Critics of the tax also point out that it had retroactive effects for 2022, affecting the wealth of that year despite coming into effect on December 29 of the same year. This would have prevented taxpayers from making informed decisions, potentially violating the legal certainty principle of Article 9.3 of the Constitution.

Finally, it is questioned whether the tax violates the principles of economic capacity and non-confiscation of Article 31.1 of the Constitution, by imposing rates of 3.5% on amounts exceeding 10 million that may exceed the annual income obtained by taxpayers from their wealth.

The imminent ruling on these potential constitutional violations means that interested taxpayers should file requests for self-assessment correction and the return of undue income as soon as possible if they hope to benefit from a ruling favorable to the autonomous regions, according to the REAF. It is important to note that the Constitutional Court has already limited retroactive effects in the past, as in the case of the Municipal Capital Gains Tax.

In this case, however, it is important to consider that the Constitutional Court supports what is known as “medium-degree retroactivity,” and the current composition of the court, mostly progressive under the presidency of Cándido Conde-Pumpido, suggests a ruling against the interests of taxpayers.


The legal dispute triggered by the regional governments of Madrid, Andalusia, Murcia, and Galicia against the Temporary Solidarity Tax on Large Fortunes raises questions about the 623 million euros collected in its first implementation and the future of this tax, originally conceived for two years, with the intention of evaluating its extension.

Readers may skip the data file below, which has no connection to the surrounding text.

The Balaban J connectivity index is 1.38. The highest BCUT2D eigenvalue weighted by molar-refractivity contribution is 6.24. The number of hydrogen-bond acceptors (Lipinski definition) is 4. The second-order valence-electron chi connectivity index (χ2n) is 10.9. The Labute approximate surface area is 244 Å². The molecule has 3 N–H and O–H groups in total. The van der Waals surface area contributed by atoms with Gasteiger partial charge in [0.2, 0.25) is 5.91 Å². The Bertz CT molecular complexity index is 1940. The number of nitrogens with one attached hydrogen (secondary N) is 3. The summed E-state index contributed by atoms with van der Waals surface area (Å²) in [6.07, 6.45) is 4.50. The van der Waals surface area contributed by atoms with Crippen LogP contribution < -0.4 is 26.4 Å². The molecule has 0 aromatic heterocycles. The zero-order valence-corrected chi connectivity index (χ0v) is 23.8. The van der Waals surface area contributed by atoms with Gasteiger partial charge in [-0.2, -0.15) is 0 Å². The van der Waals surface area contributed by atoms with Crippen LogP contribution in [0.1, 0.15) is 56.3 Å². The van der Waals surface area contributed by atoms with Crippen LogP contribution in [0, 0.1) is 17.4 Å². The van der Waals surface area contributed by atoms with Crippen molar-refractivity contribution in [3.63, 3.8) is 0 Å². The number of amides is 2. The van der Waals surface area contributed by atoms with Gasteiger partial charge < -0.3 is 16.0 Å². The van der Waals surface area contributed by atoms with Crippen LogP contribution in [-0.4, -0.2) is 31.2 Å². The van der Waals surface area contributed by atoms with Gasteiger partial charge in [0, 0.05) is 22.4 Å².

In its first assessment period, which took place in July for assets in the year 2022, the tax was paid by the country’s 12,010 wealthiest individuals, with an average of 52,000 euros per taxpayer. Nine out of ten euros came from residents in Madrid, where 555 million euros were collected. This contrasts with the 700 million euros Madrid could have collected if it had applied the Wealth Tax, which is 100% exempted, and the national collection of which would have reached 2,000 million euros.

However, the revenues from the wealth tax were directed straight to the state coffers of the Ministry of Finance, taxing wealth over three million euros, with an exemption of 700,000 euros and deducting up to 300,000 euros from the value of the residence for residents.

From there, the tax is tiered with rates ranging from 0% for the first three million euros to 3.5% for the largest fortunes. The Spanish Association of Tax Advisors (Aedaf) anticipated an increase in legal actions shortly after the tax payment, awaiting the decision of the Constitutional Court. Regardless of its verdict, the dispute will continue in the National Court, where the Community of Madrid and the Madrid Association of Family Businesses have also presented their arguments.


B Law & Tax International Tax & Legal Advisors.


“In B LAW&TAX we specialize in international tax advisory services for both companies and individuals. If you would like to obtain further information, we would be delighted to assist you at 917817194 or at  [email protected]